The base model, the iPhone 15, will be sold from $800, the same price as the iPhone 14 presented a year ago. (Photo: Getty Images)
San Francisco — Apple has finally given in: the Californian giant has integrated the universal charging port known as “USB-C” into its new range of iPhones presented on Tuesday, a year before being obliged to do so by a European law that it fought for a long time.
“USB-C has become the universally accepted standard,” recognized Kaiann Drance, a vice-president of the Californian group, during the annual marketing event organized three months before the end-of-year holidays.
The universal port is not the kind of technological innovation Apple likes to promote, but Brussels has required electronics makers to equip all new smartphones, tablets and cameras with a USB-C port by the end of 2024.
“Now the same cable can charge your Mac (computer), iPad (tablet), iPhone, and even your second generation AirPods pro (wireless earbuds),” added Kaiann Drance. “If the battery in your AirPods is too low, or that of your Apple Watch (watch), you can charge them directly from your iPhone”.
The leaders of the Apple brand unveiled four new iPhones on Tuesday with, like every year, brighter screens, more sophisticated lenses and more advanced computer chips.
The base model, the iPhone 15, will be sold from $800, the same price as the iPhone 14 presented a year ago. The most expensive professional model, the iPhone 15 Pro Max, will cost at least $1,200, or $100 more than its equivalent in the previous range.
Integrating the USB-C port more widely represents a small revolution for Apple’s ecosystem of products and services, which is difficult to integrate with other systems. Even if some of the brand’s computers already included this socket.
Two years ago, when the European text was under discussion, the American group tried to oppose it by arguing that its “Lightning” technology already equipped more than a billion devices around the world and that the new regulation would “stifle innovation”, or even “harm consumers”.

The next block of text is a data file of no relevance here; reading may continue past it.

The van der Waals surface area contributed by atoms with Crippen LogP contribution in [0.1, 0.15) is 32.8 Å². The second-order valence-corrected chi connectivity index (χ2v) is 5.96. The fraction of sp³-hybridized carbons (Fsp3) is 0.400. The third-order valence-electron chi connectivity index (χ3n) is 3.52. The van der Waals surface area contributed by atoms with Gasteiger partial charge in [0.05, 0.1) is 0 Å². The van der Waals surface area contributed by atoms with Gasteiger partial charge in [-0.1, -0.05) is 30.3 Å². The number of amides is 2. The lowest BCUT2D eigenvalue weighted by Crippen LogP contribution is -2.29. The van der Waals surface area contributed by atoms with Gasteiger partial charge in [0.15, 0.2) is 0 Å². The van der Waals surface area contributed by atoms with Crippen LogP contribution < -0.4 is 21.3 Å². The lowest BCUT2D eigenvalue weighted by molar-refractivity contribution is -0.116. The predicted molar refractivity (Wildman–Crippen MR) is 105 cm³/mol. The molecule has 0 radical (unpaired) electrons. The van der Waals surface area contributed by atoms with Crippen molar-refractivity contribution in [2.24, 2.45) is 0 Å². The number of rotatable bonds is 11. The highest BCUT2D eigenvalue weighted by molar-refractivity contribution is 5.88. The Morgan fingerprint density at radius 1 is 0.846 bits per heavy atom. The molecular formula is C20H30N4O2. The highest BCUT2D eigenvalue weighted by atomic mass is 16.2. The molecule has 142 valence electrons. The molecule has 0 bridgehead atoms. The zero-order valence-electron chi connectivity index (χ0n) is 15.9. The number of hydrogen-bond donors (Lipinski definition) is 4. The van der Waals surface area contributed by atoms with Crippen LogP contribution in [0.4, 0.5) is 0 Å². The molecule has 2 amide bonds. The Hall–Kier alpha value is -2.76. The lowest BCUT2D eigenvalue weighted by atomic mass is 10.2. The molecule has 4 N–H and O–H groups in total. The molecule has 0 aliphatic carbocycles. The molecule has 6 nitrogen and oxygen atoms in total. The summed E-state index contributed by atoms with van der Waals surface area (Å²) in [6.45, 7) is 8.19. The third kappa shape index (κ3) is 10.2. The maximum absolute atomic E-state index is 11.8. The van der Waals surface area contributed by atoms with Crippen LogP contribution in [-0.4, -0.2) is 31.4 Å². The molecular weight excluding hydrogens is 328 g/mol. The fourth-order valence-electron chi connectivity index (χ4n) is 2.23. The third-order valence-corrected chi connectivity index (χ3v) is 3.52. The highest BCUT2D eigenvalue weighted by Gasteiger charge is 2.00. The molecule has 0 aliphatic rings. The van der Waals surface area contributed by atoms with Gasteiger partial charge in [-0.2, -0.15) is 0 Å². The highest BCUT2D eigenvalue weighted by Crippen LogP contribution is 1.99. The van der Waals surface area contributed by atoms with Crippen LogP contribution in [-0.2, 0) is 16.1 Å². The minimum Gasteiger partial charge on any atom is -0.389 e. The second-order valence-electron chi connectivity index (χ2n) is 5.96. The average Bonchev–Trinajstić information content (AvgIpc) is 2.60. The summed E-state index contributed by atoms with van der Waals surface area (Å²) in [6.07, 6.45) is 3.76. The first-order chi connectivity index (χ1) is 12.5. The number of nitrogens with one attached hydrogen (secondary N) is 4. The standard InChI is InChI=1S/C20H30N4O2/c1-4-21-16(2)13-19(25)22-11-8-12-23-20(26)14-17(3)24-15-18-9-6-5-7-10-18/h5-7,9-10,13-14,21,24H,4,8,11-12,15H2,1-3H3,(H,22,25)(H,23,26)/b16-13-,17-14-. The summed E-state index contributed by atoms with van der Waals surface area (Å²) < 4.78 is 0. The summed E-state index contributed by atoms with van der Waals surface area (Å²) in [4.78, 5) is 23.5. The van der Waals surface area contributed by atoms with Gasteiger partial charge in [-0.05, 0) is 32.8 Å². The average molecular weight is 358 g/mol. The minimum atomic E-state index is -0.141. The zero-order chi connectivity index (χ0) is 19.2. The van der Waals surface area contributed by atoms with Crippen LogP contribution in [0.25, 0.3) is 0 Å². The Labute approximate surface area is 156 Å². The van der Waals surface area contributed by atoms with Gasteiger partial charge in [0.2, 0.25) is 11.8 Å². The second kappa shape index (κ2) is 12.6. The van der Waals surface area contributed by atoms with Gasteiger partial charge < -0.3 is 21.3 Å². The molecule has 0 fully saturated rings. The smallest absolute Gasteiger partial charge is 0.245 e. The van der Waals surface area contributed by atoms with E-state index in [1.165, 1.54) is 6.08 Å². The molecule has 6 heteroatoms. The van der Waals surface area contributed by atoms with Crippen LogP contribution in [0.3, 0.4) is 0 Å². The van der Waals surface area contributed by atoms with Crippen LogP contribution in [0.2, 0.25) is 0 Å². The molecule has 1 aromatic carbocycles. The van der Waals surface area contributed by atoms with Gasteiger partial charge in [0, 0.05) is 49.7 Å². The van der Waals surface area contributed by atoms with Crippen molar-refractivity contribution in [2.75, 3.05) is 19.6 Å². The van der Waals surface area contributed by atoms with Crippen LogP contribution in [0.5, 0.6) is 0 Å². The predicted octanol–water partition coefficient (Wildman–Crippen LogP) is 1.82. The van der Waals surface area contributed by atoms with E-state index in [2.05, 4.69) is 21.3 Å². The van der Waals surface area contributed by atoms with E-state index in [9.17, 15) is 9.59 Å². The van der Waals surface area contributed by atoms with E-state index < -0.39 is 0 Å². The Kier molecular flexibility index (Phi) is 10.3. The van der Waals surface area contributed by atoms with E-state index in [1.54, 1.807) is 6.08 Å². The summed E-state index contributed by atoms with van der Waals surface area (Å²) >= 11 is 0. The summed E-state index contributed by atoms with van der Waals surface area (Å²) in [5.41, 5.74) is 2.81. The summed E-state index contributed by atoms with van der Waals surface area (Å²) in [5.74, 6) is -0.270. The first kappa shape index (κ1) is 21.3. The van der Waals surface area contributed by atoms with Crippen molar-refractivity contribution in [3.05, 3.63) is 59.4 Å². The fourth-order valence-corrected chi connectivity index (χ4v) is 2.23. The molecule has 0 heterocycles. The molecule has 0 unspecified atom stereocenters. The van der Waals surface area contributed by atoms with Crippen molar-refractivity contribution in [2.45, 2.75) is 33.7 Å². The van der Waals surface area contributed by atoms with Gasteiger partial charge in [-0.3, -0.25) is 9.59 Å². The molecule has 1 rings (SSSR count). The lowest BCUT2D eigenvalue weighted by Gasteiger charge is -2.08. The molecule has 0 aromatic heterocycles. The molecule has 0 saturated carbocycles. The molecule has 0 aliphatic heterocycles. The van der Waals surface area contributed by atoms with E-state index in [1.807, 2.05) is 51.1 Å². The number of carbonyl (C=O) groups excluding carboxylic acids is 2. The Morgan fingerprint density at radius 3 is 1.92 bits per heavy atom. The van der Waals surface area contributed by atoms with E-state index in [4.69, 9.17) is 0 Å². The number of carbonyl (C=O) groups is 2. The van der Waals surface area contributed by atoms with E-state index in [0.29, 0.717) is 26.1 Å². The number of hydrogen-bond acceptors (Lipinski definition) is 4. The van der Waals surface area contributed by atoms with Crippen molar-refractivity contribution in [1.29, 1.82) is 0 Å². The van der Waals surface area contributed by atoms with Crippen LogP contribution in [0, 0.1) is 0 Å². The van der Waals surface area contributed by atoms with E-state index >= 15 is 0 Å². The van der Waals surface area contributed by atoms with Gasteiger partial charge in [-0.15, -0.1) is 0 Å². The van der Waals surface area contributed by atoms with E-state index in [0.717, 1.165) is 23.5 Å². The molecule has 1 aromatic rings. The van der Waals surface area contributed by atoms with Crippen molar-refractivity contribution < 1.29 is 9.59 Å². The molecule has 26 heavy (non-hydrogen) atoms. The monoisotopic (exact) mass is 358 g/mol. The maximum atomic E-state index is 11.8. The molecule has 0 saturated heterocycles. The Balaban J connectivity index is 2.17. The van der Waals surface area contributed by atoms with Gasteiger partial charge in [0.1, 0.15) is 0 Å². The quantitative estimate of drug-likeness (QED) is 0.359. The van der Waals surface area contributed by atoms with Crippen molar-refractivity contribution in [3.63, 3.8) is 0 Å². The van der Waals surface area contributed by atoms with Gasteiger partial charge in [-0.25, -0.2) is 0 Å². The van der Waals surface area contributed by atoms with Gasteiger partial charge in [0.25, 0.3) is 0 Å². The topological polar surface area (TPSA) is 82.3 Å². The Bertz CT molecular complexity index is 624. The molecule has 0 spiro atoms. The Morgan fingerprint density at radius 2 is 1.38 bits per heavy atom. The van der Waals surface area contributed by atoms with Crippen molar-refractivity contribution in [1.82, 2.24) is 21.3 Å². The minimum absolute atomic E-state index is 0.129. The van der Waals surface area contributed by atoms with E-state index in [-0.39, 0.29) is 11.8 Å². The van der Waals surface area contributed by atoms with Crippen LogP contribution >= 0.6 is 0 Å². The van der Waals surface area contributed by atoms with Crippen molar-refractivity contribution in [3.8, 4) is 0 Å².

For the European Union, on the contrary, it is about making their lives easier and reducing the quantity of electronic waste created as chargers become obsolete.
“The common charger is common sense, and it is within reach,” European Commissioner Thierry Breton welcomed Tuesday in a statement sent to AFP. The measure is expected to save European consumers 250 million euros each year.
During the presentation called this year “Wonderlust”, a portmanteau that combines “want to travel” and “wonder”, Apple executives mainly reviewed the new technical characteristics of their devices, after a disappointing quarter for iPhone sales.
The iPhone 15, for example, has “a ceramic shell that is water and dust resistant,” praised Kaiann Drance. “It retains its value longer than any other smartphone,” she said.
From April to June, for the third quarter in a row, Apple recorded a decline in its turnover year-on-year (-1.4%), to $81.8 billion.
The reason for this is a 2.4% decline in sales for its flagship product, the iPhone.
The new handset “will give Apple new momentum as the holiday season approaches,” Dan Ives of Wedbush responded Tuesday.
According to the analyst, the brand can count on its base of loyal users who are ready to buy a newer model. “We estimate that about 25% of the 1.2 billion people who have iPhones have not updated their handset in 4 years,” he noted.
He further believes that the price increase of the professional range is justified by “the more advanced technology, the new A17 chip and the better battery.”
The first half of the presentation was devoted to new watches, including the Apple Watch Series 9, the group’s “first carbon neutral product”, according to Lisa Jackson, vice president of environment at of the society.
Starting at $400 later this month, it performs tasks faster than previous models and allows the user to answer calls or play music simply by tapping their index finger against their thumb twice right now.
“It’s going to become one of those magical everyday experiences,” promised Jeff Williams, the Cupertino company’s director of operations.